Apollo Global Management Inc. is doubling down on its investment in Athene Holding Ltd., increasing its stake to 35% and deepening the ties between the two firms.

Apollo will acquire approximately 35.5 million common shares of Athene for about $1.55 billion, the companies said in a statement. Athene will also purchase a 7% equity stake in Apollo. The two firms are using a stock swap for the deal. Athene shares had the biggest gain since August 2018.

“By nearly doubling our economic interest in Athene to approximately 35%, we are reinforcing the durability of our relationship, and enhancing the strong alignment between the two companies,” Apollo Co-founder Leon Black said in the statement.

Apollo established Athene in 2009 and built it into one of the top fixed-annuity providers in the U.S. In 2016, the insurer raised $1.08 billion in an initial public offering. Athene has become an essential fixture in Apollo’s financial apparatus. It has also made Apollo the envy of private equity rivals, who have since tried to build up their own insurance businesses.

The insurer allows the private equity firm to collect money from annuity holders — what’s known as “permanent capital” — and invest the assets in the credit funds, distressed debt and buyouts for which Apollo is better known. Athene accounts for about 25% of Apollo’s overall value and provides Apollo with lower borrowing costs than a typical bank.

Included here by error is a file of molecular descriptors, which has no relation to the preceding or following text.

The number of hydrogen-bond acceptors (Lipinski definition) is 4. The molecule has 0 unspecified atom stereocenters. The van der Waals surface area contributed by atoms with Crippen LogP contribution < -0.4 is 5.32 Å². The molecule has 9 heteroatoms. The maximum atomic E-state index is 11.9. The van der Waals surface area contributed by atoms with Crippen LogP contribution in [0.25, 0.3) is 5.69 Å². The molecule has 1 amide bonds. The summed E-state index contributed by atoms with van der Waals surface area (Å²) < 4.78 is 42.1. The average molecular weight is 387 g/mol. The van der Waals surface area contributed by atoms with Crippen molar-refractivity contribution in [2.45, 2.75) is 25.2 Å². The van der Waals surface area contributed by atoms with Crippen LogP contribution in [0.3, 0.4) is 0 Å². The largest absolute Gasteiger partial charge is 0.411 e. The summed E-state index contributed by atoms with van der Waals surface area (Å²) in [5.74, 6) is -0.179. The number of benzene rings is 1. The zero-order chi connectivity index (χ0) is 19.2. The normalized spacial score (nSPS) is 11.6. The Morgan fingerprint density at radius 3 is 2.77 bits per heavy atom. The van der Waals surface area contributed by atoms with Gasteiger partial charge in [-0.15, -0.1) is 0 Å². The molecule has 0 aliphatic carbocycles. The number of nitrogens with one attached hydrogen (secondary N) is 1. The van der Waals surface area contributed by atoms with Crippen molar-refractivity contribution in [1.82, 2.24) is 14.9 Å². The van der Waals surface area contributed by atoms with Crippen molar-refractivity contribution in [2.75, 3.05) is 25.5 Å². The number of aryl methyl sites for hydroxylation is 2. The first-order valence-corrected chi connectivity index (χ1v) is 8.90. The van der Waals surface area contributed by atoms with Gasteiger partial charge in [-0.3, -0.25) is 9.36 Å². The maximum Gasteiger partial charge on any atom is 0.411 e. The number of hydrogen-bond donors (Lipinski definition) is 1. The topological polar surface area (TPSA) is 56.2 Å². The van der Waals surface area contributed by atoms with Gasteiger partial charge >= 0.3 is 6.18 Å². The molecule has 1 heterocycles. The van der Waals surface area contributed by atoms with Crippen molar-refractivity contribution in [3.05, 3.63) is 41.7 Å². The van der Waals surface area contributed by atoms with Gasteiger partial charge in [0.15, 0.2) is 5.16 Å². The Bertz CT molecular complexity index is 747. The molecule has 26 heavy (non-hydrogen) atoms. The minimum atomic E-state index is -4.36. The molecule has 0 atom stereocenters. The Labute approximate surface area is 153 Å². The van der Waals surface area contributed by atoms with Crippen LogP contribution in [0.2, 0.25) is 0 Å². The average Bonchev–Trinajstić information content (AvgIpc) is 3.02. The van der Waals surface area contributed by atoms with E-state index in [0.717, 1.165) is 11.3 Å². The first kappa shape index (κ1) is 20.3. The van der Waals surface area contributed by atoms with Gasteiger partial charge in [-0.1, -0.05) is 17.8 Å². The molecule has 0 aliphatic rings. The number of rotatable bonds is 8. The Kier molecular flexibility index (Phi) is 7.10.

Athene will have a single share class structure following the transaction, which is expected to close in the first quarter of next year. That could help the insurer’s chances of being included in major stock indexes like the S&P 500. The private equity firm will hold on to 5 out of 15 of Athene’s board seats, according to the companies.

The deal speaks to “Apollo’s interest in the insurance sector because Athene is currently raising a sidecar, so they’re invested in that more now because of the increased ownership,” John Barnidge, an analyst at Sandler O’Neill & Partners LP, said in an interview Monday.

Jim Belardi, chairman and chief executive officer of Athene said: “This transaction will remove a material impediment to additional index inclusion and strengthen our corporate governance profile by aligning voting rights with the economic interests of all shareholders.”

Athene was represented by Sidley Austin LLP as legal counsel and the special committee of Athene’s board was represented by Latham & Watkins LLP. Apollo was represented by Paul, Weiss, Rifkind, Wharton & Garrison LLP and the conflicts committee of Apollo’s board was represented by Simpson Thacher & Bartlett LLP.